I write for Weekend Notes and I take photographs, usually sunsets and sunrises. Occasionally I include my photos in my articles. I like to promote Geelong, and activities around Geelong.
Published February 26th 2015
What is an Avalon Raceway, you say? It's a big round (oval) racetrack, where cars compete, driving around in circles, spraying mud all over the audience. If you're lucky, you might get mud in your face, it's often quite cold out there, so you'll be covered in mud and freezing.
If you're a car nut, it doesn't matter how cold or muddy you get, as long as you can get up close to the races, watch the cars go round and round, ooh and ahh over the many crashes, and hopefully glimpse your heroes being waved past with the black and white checked flag.
I've been out to Avalon Raceway a few times. It's a really good, fun night, it can be noisy and sometimes there are a few crashes. It can be cold so most people rug up in coats, and take blankets and folding chairs. You can buy food or take your own. A nice hot cuppa from your thermos goes down well.
Racing cars is a whole new language, so you might hear words like street stock, modified productions, AMCA, super sedans, wingless, F500's, dirt modifieds. What does it all mean?
Well according to wikipedia, production car racing, showroom stock racing, street stock, pure stock or U-car racing includes all categories of car racing, where unmodified (or lightly modified) cars race each other, outright and in classes. Cars usually have a protective roll cage and run race tires (slicks or radials). So that's what a street stock car is. You can look up definitions of the other types of racing cars for your own interest.
The track opened in 1976 due to the efforts of brothers Doug and Norm Drew. The Drew brothers lived in the area and needed a place to race after the Torquay Speedway closed.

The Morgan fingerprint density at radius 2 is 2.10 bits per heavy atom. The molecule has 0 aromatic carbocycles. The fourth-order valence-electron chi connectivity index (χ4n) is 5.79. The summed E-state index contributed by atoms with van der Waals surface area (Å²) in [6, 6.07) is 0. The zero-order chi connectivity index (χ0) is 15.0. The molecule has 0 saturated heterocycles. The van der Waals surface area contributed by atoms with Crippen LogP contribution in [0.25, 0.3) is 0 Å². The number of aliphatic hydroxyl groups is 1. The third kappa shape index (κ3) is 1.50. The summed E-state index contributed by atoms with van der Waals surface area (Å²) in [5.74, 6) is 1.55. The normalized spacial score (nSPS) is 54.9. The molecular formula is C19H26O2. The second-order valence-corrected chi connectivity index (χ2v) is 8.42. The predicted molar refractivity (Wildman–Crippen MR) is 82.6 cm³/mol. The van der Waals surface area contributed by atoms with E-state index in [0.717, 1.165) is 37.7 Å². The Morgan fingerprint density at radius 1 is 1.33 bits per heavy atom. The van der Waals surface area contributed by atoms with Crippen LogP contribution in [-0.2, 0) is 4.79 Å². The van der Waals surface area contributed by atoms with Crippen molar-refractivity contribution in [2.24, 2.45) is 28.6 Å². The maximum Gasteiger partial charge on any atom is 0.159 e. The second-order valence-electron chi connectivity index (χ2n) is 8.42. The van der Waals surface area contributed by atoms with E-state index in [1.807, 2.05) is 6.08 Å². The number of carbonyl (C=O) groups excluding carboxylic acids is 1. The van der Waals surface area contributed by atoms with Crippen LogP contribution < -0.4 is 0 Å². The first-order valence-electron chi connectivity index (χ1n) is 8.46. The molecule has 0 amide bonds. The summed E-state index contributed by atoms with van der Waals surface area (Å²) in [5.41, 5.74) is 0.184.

The Drew brothers built the speedway on land in Old Melbourne Road (the current site of the Avalon Raceway). The Drew family has strived to improve the venue since that time.
The new Speedway hosted motorbike racing early on, with World Champions Ole Olsen, Ivan Mauger, and Barry Briggs, battling against Victorian favourite Phil Crump. Sidecars were a big draw to the Speedway. Avalon Speedway hosted the 1980 Australian Sidecar Championship, and numerous Victorian Sidecar title meetings.
In the early 1990s, with the introduction of the clay track surface, bike racing was off the program. Sprintcar racing has been the biggest draw in Australian Speedway since the late 1970s.
The clay surface at Avalon Raceway suited Sprintcar racing. Avalon has been a regular venue of the World Series Sprintcars since the new clay surface was introduced. Avalon Raceway was the home of the Australian Speedcar Grand Prix from 2003 until 2010.
Head out to Avalon Raceway for a great family night
Whether it's the Avalon Airshow or the Avalon Raceway, there is always lots of action happening around Avalon. If you didn't get to the Avalon Airshow, it'll be back in two years. Head out to Avalon Raceway for a night of noisy cars racing around the oval track, spraying mud and racing for their personal best times. Take a thermos, blanket, folding chairs and enjoy the noise and atmosphere.